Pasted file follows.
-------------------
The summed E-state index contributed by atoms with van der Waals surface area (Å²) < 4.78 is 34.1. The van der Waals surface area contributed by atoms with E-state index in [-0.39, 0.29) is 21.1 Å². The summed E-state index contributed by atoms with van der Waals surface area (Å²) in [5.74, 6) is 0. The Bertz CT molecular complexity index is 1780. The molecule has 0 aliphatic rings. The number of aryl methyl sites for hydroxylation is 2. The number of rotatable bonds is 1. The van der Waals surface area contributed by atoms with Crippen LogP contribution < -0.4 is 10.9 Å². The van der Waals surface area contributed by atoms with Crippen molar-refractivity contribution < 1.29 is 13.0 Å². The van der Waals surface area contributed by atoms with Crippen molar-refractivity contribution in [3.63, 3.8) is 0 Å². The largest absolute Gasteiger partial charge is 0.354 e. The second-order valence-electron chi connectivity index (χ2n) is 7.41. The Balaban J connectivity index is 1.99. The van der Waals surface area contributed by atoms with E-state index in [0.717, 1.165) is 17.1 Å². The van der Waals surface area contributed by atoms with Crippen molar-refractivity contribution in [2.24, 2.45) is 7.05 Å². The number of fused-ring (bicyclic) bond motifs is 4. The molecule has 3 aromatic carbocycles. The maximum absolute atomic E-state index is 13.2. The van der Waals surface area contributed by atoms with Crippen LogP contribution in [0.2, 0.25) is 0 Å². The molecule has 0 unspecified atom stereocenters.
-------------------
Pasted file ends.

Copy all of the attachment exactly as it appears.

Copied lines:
The summed E-state index contributed by atoms with van der Waals surface area (Å²) < 4.78 is 34.1. The van der Waals surface area contributed by atoms with E-state index in [-0.39, 0.29) is 21.1 Å². The summed E-state index contributed by atoms with van der Waals surface area (Å²) in [5.74, 6) is 0. The Bertz CT molecular complexity index is 1780. The molecule has 0 aliphatic rings. The number of aryl methyl sites for hydroxylation is 2. The number of rotatable bonds is 1. The van der Waals surface area contributed by atoms with Crippen LogP contribution < -0.4 is 10.9 Å². The van der Waals surface area contributed by atoms with Crippen molar-refractivity contribution < 1.29 is 13.0 Å². The van der Waals surface area contributed by atoms with Crippen molar-refractivity contribution in [3.63, 3.8) is 0 Å². The largest absolute Gasteiger partial charge is 0.354 e. The second-order valence-electron chi connectivity index (χ2n) is 7.41. The Balaban J connectivity index is 1.99. The van der Waals surface area contributed by atoms with E-state index in [0.717, 1.165) is 17.1 Å². The van der Waals surface area contributed by atoms with Crippen molar-refractivity contribution in [2.24, 2.45) is 7.05 Å². The number of fused-ring (bicyclic) bond motifs is 4. The molecule has 3 aromatic carbocycles. The maximum absolute atomic E-state index is 13.2. The van der Waals surface area contributed by atoms with Crippen LogP contribution in [0.2, 0.25) is 0 Å². The molecule has 0 unspecified atom stereocenters.